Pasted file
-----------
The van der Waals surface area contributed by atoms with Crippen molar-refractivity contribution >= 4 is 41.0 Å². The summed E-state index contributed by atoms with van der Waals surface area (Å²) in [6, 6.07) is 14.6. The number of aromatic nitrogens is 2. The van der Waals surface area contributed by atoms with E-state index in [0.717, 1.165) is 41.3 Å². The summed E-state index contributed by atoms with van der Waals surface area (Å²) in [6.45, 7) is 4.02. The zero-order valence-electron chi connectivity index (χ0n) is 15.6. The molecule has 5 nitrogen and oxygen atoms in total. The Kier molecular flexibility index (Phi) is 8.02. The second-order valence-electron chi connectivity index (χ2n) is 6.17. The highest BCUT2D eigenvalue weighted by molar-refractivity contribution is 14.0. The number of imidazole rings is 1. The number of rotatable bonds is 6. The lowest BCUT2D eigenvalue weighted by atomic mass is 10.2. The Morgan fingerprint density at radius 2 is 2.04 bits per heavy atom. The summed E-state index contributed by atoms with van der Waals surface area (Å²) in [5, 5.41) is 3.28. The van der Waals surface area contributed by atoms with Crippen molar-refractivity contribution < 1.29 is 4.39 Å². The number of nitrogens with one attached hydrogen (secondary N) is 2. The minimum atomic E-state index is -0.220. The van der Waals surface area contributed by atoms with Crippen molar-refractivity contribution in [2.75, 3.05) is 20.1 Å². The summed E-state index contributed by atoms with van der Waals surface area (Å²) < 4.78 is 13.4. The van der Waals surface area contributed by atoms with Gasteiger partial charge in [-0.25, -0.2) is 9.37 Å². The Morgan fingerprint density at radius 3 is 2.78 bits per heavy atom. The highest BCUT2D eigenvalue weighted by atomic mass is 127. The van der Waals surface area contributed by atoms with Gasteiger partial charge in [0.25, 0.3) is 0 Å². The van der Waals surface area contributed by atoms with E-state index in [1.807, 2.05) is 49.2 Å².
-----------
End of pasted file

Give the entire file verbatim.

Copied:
The van der Waals surface area contributed by atoms with Crippen molar-refractivity contribution >= 4 is 41.0 Å². The summed E-state index contributed by atoms with van der Waals surface area (Å²) in [6, 6.07) is 14.6. The number of aromatic nitrogens is 2. The van der Waals surface area contributed by atoms with E-state index in [0.717, 1.165) is 41.3 Å². The summed E-state index contributed by atoms with van der Waals surface area (Å²) in [6.45, 7) is 4.02. The zero-order valence-electron chi connectivity index (χ0n) is 15.6. The molecule has 5 nitrogen and oxygen atoms in total. The Kier molecular flexibility index (Phi) is 8.02. The second-order valence-electron chi connectivity index (χ2n) is 6.17. The highest BCUT2D eigenvalue weighted by molar-refractivity contribution is 14.0. The number of imidazole rings is 1. The number of rotatable bonds is 6. The lowest BCUT2D eigenvalue weighted by atomic mass is 10.2. The Morgan fingerprint density at radius 2 is 2.04 bits per heavy atom. The summed E-state index contributed by atoms with van der Waals surface area (Å²) in [5, 5.41) is 3.28. The van der Waals surface area contributed by atoms with Crippen molar-refractivity contribution < 1.29 is 4.39 Å². The number of nitrogens with one attached hydrogen (secondary N) is 2. The minimum atomic E-state index is -0.220. The van der Waals surface area contributed by atoms with Crippen molar-refractivity contribution in [2.75, 3.05) is 20.1 Å². The summed E-state index contributed by atoms with van der Waals surface area (Å²) < 4.78 is 13.4. The van der Waals surface area contributed by atoms with Gasteiger partial charge in [-0.25, -0.2) is 9.37 Å². The Morgan fingerprint density at radius 3 is 2.78 bits per heavy atom. The highest BCUT2D eigenvalue weighted by atomic mass is 127. The van der Waals surface area contributed by atoms with Gasteiger partial charge in [0.25, 0.3) is 0 Å². The van der Waals surface area contributed by atoms with E-state index in [1.807, 2.05) is 49.2 Å².